So the answer to all these problems is a bit of routing and those flip-top battery cases. I got most of the ones I installed from Carvin but a lot of places have them. Some are better than others so check reviews on them before buying and routing.

    Which gets us back to the subject. With this trial scheme you can make an informed decision on whether to rout or not. Cool.
     
  7. believe it or not, they are not flopping around, they dont move, and that is why i have foam in the materials list. so that if it is needed you can use it to protect and tighten everything up.:cool:
     
  8. i is pretty safe, at least for all those using thumb basses, but if you want to mod it further, i would gladly find a way to solve it, like i can have a box that i can put in to the electronics box, something that would "safen" the allready safe electronics box. :)
     
  9. any one try it yet?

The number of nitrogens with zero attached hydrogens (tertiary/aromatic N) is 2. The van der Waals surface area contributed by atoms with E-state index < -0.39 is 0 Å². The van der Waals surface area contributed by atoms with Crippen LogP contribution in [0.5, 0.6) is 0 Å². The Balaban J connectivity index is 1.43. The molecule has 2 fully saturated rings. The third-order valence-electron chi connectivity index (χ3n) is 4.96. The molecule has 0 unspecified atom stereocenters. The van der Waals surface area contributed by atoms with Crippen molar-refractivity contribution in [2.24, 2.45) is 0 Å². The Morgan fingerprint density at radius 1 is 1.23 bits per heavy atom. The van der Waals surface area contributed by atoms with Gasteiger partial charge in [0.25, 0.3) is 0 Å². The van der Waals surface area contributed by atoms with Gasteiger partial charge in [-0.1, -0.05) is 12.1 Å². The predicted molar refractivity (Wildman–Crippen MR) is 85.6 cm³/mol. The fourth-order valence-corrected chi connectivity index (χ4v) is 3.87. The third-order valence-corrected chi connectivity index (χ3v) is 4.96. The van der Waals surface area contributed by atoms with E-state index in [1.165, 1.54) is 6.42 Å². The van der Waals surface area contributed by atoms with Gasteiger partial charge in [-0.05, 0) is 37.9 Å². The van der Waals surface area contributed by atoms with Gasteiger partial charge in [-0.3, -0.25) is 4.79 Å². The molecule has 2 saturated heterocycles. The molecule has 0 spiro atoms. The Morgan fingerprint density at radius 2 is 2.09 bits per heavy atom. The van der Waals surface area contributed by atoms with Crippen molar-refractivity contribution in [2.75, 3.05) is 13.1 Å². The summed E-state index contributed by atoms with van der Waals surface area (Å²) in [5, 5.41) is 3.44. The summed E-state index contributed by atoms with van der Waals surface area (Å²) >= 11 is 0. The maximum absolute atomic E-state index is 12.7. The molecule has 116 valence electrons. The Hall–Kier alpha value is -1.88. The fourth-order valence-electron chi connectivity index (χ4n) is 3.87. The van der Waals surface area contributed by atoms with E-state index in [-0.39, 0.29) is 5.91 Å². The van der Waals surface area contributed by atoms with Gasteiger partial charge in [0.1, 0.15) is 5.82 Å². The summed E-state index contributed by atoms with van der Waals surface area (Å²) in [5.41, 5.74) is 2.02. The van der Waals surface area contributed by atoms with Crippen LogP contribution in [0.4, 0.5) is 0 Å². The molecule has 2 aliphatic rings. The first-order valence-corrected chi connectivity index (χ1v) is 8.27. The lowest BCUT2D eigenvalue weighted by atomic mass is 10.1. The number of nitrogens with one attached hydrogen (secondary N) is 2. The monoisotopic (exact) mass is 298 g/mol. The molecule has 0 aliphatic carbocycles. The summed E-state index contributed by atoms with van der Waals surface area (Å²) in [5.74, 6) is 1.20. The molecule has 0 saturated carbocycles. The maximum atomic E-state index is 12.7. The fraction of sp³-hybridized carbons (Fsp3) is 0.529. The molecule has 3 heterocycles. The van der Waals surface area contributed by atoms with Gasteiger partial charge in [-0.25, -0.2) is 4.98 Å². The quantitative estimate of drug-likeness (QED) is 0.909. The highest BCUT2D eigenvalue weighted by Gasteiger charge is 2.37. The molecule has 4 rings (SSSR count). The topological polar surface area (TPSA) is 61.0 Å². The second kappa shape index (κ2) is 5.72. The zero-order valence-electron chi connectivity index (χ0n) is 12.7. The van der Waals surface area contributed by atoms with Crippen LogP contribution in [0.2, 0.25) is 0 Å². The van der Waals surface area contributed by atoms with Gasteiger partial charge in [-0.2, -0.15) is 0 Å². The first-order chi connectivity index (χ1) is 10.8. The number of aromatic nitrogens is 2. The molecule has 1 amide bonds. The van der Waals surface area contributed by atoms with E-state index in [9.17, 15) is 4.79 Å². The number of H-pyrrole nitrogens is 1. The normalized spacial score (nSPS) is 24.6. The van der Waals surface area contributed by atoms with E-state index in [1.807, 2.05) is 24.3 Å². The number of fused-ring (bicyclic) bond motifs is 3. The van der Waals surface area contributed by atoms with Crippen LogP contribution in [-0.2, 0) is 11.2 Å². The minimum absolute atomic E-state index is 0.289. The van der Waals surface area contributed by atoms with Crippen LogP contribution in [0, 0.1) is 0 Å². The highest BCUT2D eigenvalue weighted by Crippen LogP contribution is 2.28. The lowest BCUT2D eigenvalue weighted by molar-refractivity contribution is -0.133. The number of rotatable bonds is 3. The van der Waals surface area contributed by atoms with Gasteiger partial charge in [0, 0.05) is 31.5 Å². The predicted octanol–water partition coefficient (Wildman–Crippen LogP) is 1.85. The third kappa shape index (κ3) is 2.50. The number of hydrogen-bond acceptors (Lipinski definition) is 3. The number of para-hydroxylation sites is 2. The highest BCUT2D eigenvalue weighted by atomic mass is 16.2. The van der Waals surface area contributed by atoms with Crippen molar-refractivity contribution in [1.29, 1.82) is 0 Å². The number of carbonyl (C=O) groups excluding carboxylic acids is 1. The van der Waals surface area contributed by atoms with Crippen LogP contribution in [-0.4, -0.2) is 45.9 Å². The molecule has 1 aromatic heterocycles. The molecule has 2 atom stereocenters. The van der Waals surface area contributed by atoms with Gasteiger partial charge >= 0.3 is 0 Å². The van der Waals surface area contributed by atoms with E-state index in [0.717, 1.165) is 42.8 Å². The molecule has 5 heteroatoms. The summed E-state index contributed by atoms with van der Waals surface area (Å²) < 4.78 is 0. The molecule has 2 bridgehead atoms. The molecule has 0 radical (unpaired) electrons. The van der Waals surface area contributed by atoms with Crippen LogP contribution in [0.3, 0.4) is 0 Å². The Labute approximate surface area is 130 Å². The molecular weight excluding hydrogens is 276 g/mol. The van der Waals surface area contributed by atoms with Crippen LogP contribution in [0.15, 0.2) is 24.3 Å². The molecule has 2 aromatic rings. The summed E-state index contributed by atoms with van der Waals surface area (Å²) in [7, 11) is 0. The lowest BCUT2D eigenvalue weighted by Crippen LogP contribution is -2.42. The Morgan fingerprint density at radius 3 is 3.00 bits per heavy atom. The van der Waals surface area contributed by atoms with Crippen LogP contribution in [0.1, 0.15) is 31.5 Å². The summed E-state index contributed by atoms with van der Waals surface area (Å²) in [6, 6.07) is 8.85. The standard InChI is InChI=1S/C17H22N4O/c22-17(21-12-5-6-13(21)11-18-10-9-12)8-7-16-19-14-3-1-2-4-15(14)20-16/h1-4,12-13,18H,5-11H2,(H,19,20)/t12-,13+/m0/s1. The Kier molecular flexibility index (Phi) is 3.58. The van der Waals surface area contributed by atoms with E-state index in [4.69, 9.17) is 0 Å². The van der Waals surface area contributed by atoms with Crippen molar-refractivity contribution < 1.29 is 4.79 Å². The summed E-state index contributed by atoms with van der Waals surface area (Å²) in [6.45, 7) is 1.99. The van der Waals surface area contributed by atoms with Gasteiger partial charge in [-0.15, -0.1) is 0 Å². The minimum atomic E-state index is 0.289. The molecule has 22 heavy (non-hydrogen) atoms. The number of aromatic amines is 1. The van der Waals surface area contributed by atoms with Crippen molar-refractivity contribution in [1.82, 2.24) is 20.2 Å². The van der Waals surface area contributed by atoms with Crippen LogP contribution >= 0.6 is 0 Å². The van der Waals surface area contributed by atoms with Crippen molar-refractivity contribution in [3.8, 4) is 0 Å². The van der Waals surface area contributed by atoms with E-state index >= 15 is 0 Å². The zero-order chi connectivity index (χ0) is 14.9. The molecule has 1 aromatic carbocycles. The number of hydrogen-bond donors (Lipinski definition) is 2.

10. This is not true, from what I know about these circuits. The 18 will give you more headroom, which you will only notice if you are playing with such gorilla technique that you were actually overdriving the preamp at 9 volts. This is possible, but relatively unusual.
     
  11. Again, changing to 18 volt should have no impact on the output level of the pre.

    IMO, this thread describes a beautiful execution of a plan based on (again, from my experience) mistaken assumptions!
     
  12. +1.

    Where were you guys getting the idea that 18V would give you more volume?
    With most preamps, the supply voltage is strictly a question of headroom.
     
  13. well, that may be true for YOU. but for me, i notice a huge difference. i gert alot more mids, lows, and highs.
     
  14. BassLife77

    BassLife77

    Nov 13, 2009
    San Diego
    I agree. It depends on the circuitry design of the preamp too. some preamps give a gain boost at 18 volts and some don't. every preamp I converted to 18 volts had a change in tone for the better. more punchier for slapping